• Achievement of numerous SDGs, including Goal 3 on health and Goal 13 on climate change, cannot be met without meaningful progress on Goal 6.
  • The emphasis of the 2030 Agenda on integrated and multi-sectoral responses implies an increased need for WHO’s established WASH coordination and leadership within and beyond WHO, including education, urban planning, financing and beyond.
  • WHO is centrally involved in monitoring WASH-related SDG targets through its role as custodian or co-custodian of SDG 6 targets through Global Expanded Monitoring Initiative (GEMI), Joint Monitoring Programme for Water Supply, Sanitation and Hygiene (JMP) and Global Analysis and Assessment of Sanitation and Drinking-water (GLAAS).

Strengthening Inter-sectoral and Cross Programme Collaboration

  • Increasing WASH integration and collaboration across sectors and programmes and at all levels.
  • While the health sector will remain a primary partner of WHO, a growing focus on whole-of-government approaches means that WHO work on WASH must significantly expand engagement beyond the health sector.
  • Partners at country level such as UNICEF adds value to their service delivery efforts with provision of WHO standards or training specifications.

WHO Strategic Plan for WASH: 2018-2025

Strategic approaches 2018–2025

WHO is uniquely positioned to achieve impact through the following five strategic approaches, building on its existing work and established credibility and expertise.

  • Develop, update and disseminate health-based guidance documents and best practice guides, norms and standards that support standard-setting and regulations at national level.
  • Empower countries through multi-sectoral technical cooperation, advice and capacity building to governments, practitioners and partners.
  • Monitor research and report reliable and credible WASH data to inform policies and programmes.
  • Coordinate with multi-sectoral partners, lead or engage with global and regional platforms, and advocate for WASH.
  • Promote integration of WASH with other health programmes for example disease programmes for cholera and NTDs.
  • Respond to emerging issues such as climate change and WASH, including the impact of water scarcity on public health, and AMR.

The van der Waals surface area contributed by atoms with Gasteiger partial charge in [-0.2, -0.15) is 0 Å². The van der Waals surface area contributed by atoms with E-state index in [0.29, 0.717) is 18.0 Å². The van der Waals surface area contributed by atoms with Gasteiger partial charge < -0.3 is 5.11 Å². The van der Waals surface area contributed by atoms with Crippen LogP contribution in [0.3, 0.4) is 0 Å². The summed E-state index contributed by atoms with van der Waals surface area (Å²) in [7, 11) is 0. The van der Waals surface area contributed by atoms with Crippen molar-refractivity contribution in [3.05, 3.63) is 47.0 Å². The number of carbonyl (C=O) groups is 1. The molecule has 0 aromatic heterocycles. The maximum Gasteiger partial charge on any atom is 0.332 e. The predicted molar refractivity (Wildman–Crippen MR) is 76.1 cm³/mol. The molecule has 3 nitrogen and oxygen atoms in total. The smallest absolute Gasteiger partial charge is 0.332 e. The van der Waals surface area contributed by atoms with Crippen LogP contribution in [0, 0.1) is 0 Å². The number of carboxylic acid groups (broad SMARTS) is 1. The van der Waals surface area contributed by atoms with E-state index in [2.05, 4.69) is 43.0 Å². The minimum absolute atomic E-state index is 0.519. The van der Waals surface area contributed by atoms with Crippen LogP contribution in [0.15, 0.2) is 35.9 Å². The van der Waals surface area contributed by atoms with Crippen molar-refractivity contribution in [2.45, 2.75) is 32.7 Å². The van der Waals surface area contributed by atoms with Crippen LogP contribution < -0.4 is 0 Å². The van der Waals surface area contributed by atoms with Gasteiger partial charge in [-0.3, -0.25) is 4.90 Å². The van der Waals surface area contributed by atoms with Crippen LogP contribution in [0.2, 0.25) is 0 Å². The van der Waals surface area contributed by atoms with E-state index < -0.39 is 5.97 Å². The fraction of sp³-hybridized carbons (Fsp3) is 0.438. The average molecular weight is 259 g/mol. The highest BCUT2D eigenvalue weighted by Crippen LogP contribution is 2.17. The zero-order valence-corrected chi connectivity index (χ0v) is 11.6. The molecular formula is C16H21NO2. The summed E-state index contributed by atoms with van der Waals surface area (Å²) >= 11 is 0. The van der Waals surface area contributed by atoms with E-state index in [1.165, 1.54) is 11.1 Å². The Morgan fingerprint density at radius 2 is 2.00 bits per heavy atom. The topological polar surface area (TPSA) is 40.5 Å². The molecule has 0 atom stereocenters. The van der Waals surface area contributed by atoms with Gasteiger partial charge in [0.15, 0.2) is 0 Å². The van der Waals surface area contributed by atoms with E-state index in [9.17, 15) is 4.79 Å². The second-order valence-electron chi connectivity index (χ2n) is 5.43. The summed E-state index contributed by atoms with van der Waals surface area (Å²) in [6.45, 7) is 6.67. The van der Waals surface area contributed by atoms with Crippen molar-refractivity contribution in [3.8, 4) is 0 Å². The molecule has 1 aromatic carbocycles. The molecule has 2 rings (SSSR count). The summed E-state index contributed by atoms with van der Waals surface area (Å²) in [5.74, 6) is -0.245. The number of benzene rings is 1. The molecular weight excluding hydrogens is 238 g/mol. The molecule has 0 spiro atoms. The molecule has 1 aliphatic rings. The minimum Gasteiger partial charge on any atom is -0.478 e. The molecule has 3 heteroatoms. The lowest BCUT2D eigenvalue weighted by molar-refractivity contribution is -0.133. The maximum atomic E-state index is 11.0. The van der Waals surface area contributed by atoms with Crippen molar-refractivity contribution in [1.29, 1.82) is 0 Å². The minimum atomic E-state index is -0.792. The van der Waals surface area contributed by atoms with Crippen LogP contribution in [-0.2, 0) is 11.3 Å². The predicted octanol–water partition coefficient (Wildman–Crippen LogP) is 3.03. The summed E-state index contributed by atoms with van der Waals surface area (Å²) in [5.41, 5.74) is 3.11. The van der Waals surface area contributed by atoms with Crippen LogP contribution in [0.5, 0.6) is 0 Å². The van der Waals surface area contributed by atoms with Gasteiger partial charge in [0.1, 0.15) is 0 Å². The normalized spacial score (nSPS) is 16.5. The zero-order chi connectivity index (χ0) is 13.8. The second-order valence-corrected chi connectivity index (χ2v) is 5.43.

Priority intervention areas 2018–2025

WHO will organize WASH activities in the following priority areas where it has existing activities and partnerships or an emerging critical role:

  • Drinking-water quality and safety to provide authoritative and objective information on human health risks associated with water quality contaminants in national contexts
  • Improving safety of sanitation and wastewater management, maximising health benefits of sanitation interventions.
  • WASH in health care facilities (including health care waste management) to support development of country standards and policies and monitoring.
  • GLAAS to provide policy and decision-makers with a comprehensive global analysis of investments and the enabling environment for WASH.
  • JMP to support national, regional and global monitoring and reporting of progress towards universal access to safely managed drinking-water, sanitation and hygiene.
  • Integration of WASH with health and other programmes such as AMR, cholera, climate change, emergencies, IPC, NTDs, nutrition, UHC, water security to increase synergies and impacts.
  • Emerging issues on WASH to address critical new areas including AMR, climate change and emerging contaminants of concern.

Delivering WASH Through This Strategy

Resourcing the work

  • Political will, financial resources and human resources with WASH expertise and experience and collaboration and outreach skills will be required at global, regional, national and sub-national levels to deliver the expected results described above.

Investment case

  • The WHO Investment Case highlights that investments in WASH – both within and beyond the health sector – will provide returns of three times the investment, and directly save nearly 1 million lives between 2019 and 2023.
  • In addition, the integration of WASH in other health programmes such as AMR and climate resilience is an important contribution to the significant health and economic gains of these programmes.